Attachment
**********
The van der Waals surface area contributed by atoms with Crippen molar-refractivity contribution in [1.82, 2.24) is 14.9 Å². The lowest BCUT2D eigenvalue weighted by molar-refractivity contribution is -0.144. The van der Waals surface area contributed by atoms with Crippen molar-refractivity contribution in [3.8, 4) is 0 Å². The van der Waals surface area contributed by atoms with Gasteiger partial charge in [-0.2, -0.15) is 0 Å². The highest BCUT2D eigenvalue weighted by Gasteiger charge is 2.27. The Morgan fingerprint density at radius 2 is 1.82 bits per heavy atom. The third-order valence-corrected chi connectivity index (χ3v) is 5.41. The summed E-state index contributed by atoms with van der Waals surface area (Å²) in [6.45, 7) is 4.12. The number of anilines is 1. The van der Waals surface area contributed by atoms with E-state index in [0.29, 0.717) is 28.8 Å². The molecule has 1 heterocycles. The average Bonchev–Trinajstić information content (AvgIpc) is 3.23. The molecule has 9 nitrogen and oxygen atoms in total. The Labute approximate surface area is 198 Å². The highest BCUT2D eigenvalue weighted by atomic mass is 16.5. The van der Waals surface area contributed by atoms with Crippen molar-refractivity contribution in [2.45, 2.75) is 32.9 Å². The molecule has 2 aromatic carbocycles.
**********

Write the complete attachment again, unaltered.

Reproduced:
The van der Waals surface area contributed by atoms with Crippen molar-refractivity contribution in [1.82, 2.24) is 14.9 Å². The lowest BCUT2D eigenvalue weighted by molar-refractivity contribution is -0.144. The van der Waals surface area contributed by atoms with Crippen molar-refractivity contribution in [3.8, 4) is 0 Å². The van der Waals surface area contributed by atoms with Gasteiger partial charge in [-0.2, -0.15) is 0 Å². The highest BCUT2D eigenvalue weighted by Gasteiger charge is 2.27. The Morgan fingerprint density at radius 2 is 1.82 bits per heavy atom. The third-order valence-corrected chi connectivity index (χ3v) is 5.41. The summed E-state index contributed by atoms with van der Waals surface area (Å²) in [6.45, 7) is 4.12. The number of anilines is 1. The van der Waals surface area contributed by atoms with E-state index in [0.29, 0.717) is 28.8 Å². The molecule has 1 heterocycles. The average Bonchev–Trinajstić information content (AvgIpc) is 3.23. The molecule has 9 nitrogen and oxygen atoms in total. The Labute approximate surface area is 198 Å². The highest BCUT2D eigenvalue weighted by atomic mass is 16.5. The van der Waals surface area contributed by atoms with Crippen molar-refractivity contribution in [2.45, 2.75) is 32.9 Å². The molecule has 2 aromatic carbocycles.